Macro-News round-up:
#MarketNews

Wall Street is off: A quiet day with the world’s largest stock market, New York, closed for a holiday.

Friday saw markets close flat, with the SP500 and Nasdaq closing sideways.

Today, the European session seems indecisive, showing some weakness in prices with declines of less than 0.5%.

During the day on Friday, both US and UK data were released.

In the case of the UK, UK GDP grew by 0.3% in November, but output contracted by 0.2% in the three months to the end of November, exceeding the expected decline of 0.1%. For the US, if Thursday’s data showed a pick-up in inflation, Friday’s data actually showed deflation risks, with PPIs falling -0.1 % y-o-y.

Taiwan: Over the weekend, the key event was Taiwan’s elections. The DPP renewed its third mandate, but lost seats in Parliament, which were won by the opposition TPP and KMT.  Interestingly, the KMT, a pro-China party, has the second highest share of the vote, with 33.49% of the vote

The reactions of global leaders have been interesting.  On the one hand, Europe and the United States have congratulated the democratic process, but have been careful not to mention Taiwan’s president-elect, thus avoiding implicitly admitting that they recognise Taiwan as an independent state.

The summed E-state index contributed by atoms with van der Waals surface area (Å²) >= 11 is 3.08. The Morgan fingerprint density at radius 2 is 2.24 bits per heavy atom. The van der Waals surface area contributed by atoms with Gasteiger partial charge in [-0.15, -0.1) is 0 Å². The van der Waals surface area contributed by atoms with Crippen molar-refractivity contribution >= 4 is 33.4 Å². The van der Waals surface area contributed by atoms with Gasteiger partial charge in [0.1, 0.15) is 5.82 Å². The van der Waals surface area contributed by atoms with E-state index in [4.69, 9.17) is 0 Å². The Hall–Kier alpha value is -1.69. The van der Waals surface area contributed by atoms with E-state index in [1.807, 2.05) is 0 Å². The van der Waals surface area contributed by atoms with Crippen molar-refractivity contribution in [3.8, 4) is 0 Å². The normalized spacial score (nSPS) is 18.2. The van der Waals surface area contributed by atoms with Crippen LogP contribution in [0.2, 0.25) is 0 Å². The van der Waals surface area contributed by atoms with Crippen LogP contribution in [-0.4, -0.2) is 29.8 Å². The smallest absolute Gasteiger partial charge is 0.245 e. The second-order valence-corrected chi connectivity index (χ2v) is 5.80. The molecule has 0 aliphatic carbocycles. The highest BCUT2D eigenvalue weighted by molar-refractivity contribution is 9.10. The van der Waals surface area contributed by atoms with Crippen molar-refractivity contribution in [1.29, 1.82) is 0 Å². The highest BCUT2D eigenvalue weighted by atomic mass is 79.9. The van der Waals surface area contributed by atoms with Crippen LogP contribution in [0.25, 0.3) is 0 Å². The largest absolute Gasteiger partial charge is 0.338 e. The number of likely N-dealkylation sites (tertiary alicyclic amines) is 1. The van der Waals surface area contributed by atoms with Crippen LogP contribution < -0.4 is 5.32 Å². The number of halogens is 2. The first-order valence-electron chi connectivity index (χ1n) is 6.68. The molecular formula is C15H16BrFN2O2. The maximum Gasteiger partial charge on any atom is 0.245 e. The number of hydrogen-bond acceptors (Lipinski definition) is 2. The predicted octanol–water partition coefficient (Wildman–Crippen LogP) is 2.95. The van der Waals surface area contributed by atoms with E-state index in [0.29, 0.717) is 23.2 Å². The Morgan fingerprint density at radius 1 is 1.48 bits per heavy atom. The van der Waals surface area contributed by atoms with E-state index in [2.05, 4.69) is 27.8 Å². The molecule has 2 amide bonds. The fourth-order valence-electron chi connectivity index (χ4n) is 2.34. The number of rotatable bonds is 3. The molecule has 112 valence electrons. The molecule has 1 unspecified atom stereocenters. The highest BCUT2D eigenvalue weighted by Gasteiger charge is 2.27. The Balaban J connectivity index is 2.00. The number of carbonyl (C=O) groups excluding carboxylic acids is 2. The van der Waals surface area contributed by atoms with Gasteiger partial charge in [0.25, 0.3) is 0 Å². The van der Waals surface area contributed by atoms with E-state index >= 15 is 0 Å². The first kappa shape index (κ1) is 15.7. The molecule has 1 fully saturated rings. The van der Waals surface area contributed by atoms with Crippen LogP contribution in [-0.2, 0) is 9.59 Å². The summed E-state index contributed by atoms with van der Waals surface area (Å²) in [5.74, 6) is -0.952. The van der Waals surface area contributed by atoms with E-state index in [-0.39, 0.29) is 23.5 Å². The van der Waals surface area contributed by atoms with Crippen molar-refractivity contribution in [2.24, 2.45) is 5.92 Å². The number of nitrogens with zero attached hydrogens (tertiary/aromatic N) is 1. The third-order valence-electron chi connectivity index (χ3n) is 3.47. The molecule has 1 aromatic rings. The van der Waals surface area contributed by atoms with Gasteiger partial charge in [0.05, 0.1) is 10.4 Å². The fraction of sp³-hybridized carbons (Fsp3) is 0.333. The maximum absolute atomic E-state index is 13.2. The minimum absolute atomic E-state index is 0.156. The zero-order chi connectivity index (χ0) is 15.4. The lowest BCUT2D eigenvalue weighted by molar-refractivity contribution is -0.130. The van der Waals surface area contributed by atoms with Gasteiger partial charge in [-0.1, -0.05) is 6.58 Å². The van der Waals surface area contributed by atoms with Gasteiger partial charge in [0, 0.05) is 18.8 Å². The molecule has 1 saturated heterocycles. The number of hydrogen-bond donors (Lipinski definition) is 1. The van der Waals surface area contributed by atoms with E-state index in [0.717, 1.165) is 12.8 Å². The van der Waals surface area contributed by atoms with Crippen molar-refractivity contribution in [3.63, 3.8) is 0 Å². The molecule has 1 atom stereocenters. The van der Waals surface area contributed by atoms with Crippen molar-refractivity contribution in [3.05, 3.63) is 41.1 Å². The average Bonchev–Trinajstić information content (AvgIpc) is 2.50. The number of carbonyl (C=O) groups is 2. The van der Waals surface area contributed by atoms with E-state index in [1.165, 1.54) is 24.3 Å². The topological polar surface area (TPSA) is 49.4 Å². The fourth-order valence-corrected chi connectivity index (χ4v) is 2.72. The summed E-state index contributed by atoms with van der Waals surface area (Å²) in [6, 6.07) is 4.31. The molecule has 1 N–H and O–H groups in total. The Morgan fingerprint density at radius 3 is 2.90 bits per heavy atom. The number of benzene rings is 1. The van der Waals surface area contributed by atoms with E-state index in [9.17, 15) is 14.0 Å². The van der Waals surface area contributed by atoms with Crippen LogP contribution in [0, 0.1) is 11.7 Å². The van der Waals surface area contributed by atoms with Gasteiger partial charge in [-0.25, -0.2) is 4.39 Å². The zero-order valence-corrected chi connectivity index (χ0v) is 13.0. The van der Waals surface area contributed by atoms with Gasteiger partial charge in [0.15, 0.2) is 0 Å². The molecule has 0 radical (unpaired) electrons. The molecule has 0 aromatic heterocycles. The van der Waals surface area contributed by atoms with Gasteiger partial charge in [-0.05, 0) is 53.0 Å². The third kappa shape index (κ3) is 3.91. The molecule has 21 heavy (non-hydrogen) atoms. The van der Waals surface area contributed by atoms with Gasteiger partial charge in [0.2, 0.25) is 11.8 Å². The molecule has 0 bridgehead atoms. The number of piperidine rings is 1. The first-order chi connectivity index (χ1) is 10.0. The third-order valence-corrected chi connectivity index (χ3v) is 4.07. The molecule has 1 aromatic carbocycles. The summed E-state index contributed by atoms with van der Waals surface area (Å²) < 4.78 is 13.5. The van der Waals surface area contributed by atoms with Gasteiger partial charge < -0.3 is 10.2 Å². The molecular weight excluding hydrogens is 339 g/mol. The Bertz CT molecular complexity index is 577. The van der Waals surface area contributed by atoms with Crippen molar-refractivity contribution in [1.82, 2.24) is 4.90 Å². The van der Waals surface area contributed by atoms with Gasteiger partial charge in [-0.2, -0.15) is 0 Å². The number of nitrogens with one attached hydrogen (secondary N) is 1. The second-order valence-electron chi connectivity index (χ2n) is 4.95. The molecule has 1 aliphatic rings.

China, on the other hand, has reminded that the results of the election process are irrelevant. The foreign minister has said that the will of 1.4 billion Chinese is to reunify the Chinese territory, and that nothing will change that.  They have also stressed that according to the same results, 60% of Taiwan’s population did not vote for the elected candidate.

On the other hand, the two opposition parties, the TPP and the KMT, called for the revival of trade agreements in services with China.   This, coupled with the fact that the party-elect does not have a majority in parliament, will make for a difficult mandate.

Middle East: Overnight from Friday to Saturday, the US and the UK carried out further strikes on Yemeni territory.  Today we learn that companies such as Qatar energy announced that they are suspending their shipping through the Red Sea.  This follows the suspension of shipping announced by the Chinese company Costco last week.

The attacks have, a priori, highlighted what appears to be a division in the Western bloc.  On the one hand, the Netherlands, Austria, and Canada are reportedly providing intelligence support to the US-led coalition.  Likewise, Germany, Denmark, New Zealand, and South Korea have reportedly expressed their support for the attacks, but Italy, Spain and France have preferred not to comment on the matter for fear of escalating the conflict.

Crude oil prices, meanwhile, have responded positively to the increased tensions, but prices remain low for the time being, falling back within hours of each event.

Interestingly, US bond yields appear to be falling as tensions rise, reflecting their nature as a safe haven asset in times of uncertainty.


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